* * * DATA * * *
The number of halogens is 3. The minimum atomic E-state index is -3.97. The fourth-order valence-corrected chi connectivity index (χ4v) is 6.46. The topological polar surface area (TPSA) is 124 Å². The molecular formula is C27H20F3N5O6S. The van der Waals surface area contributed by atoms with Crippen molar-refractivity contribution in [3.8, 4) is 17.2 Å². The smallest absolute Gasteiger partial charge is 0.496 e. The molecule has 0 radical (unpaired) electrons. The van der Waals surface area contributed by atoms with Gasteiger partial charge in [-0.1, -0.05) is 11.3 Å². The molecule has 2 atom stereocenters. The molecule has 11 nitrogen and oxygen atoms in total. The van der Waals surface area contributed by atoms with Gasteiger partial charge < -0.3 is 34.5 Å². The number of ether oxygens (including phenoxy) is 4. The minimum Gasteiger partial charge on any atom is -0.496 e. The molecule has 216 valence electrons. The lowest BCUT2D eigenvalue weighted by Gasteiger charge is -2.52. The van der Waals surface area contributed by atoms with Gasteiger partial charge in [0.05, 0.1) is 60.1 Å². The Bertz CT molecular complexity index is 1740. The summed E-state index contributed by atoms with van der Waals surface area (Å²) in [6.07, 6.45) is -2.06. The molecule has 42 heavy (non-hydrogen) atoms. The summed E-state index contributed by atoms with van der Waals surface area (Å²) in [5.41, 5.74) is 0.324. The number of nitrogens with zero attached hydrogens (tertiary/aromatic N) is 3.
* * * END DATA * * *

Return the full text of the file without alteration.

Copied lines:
The number of halogens is 3. The minimum atomic E-state index is -3.97. The fourth-order valence-corrected chi connectivity index (χ4v) is 6.46. The topological polar surface area (TPSA) is 124 Å². The molecular formula is C27H20F3N5O6S. The van der Waals surface area contributed by atoms with Crippen molar-refractivity contribution in [3.8, 4) is 17.2 Å². The smallest absolute Gasteiger partial charge is 0.496 e. The molecule has 0 radical (unpaired) electrons. The van der Waals surface area contributed by atoms with Gasteiger partial charge in [-0.1, -0.05) is 11.3 Å². The molecule has 2 atom stereocenters. The molecule has 11 nitrogen and oxygen atoms in total. The van der Waals surface area contributed by atoms with Gasteiger partial charge < -0.3 is 34.5 Å². The number of ether oxygens (including phenoxy) is 4. The minimum Gasteiger partial charge on any atom is -0.496 e. The molecule has 216 valence electrons. The lowest BCUT2D eigenvalue weighted by Gasteiger charge is -2.52. The van der Waals surface area contributed by atoms with Gasteiger partial charge in [0.05, 0.1) is 60.1 Å². The Bertz CT molecular complexity index is 1740. The summed E-state index contributed by atoms with van der Waals surface area (Å²) in [6.07, 6.45) is -2.06. The molecule has 42 heavy (non-hydrogen) atoms. The summed E-state index contributed by atoms with van der Waals surface area (Å²) in [5.41, 5.74) is 0.324. The number of nitrogens with zero attached hydrogens (tertiary/aromatic N) is 3.